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New Zealand offers three-year open post-study work visa

Posted on Monday, August 27, 2018

Deputy CM, Delhi, Manish Sisodia called upon New Zealand’s academia to assist Delhi government in improving quality of its educational institutions, reports Rajlakshmi Ghosh

Of the 2.5 lakh students who pass out from Delhi’s schools in grade XII, around 1.5 lakh students go for professional education, drop in between or opt for international education, said Manish Sisodia, Delhi’s Education Minister.

Addressing the New Zealand-India Academic Conclave, the minister called for the need to work through international collaborations to help Delhi’s institutions attain better standards of education. “We want Delhi government to help universities (under its purview) to flourish and attain global standards,” he said. The minister highlighted the need for guidance from international academia and from people who understand the dynamics of the higher education system.

It is one thing to send our children across the globe for international education, but we also need to work collaboratively where we create an ambience to learn from each other and grow with more and better universities and colleges, Sisodia said.

MHRD minister Prakash Javadekar, in a video message, stressed at making quality education expansion, which is looking towards increasing student mobility through ‘Study in India’ programme. He asked the academia to provide a future roadmap for India’s education policies.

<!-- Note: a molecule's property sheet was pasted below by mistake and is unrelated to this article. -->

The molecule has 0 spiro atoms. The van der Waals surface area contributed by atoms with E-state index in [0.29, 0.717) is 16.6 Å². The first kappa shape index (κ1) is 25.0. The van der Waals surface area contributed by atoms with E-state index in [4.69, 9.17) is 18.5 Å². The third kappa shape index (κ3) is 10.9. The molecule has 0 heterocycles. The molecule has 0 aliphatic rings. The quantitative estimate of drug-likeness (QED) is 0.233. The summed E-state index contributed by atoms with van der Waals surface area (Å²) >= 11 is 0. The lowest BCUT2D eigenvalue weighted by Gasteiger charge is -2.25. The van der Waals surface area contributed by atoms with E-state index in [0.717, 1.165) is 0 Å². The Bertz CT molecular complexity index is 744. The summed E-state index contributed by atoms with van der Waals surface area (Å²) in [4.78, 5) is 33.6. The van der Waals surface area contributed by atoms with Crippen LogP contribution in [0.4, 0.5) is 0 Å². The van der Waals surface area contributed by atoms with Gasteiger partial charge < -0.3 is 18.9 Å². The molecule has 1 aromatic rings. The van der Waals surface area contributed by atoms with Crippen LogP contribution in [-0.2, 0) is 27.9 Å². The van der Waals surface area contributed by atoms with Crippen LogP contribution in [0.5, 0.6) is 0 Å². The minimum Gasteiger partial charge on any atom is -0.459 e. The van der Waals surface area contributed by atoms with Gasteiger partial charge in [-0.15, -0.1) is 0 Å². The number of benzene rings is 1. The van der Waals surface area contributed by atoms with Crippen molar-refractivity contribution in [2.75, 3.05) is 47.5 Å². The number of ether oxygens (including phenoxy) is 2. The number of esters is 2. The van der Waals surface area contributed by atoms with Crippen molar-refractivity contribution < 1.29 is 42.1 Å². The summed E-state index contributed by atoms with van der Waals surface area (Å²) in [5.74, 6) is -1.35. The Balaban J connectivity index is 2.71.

According to Joanna Kempkers, New Zealand High Commissioner, India, “The conclave is aimed at strengthening the educational foundations of the two countries. Around 14 visiting academicians from New Zealand’s universities would be delivering 44 lectures across 21 universities in India to advance people-to-people relationships.” She pointed at 15% rise in Indian students choosing to study in New Zealand universities in 2018.

Speaking on the side lines of the conclave, John Laxon, Education New Zealand regional director, South, South East Asia and Middle East said, “New Zealand has launched a 3-year open work visa for international students for degree level 7 (bachelor’s degree) or above qualifications. The changes in New Zealand’s immigration settings also involve the removal of employer-assisted post-study work visas at all levels; and to provide one-year post study open work visa for students studying Level 4 to 6 and non-degree Level 7 qualifications (implying certificate programmes and diplomas).” He further added, students studying Level 8 qualifications in an area on New Zealand’s long-term skills shortage list may bring their partner (eligible for an open work visa) and dependent children (eligible for fee-free domestic schooling).


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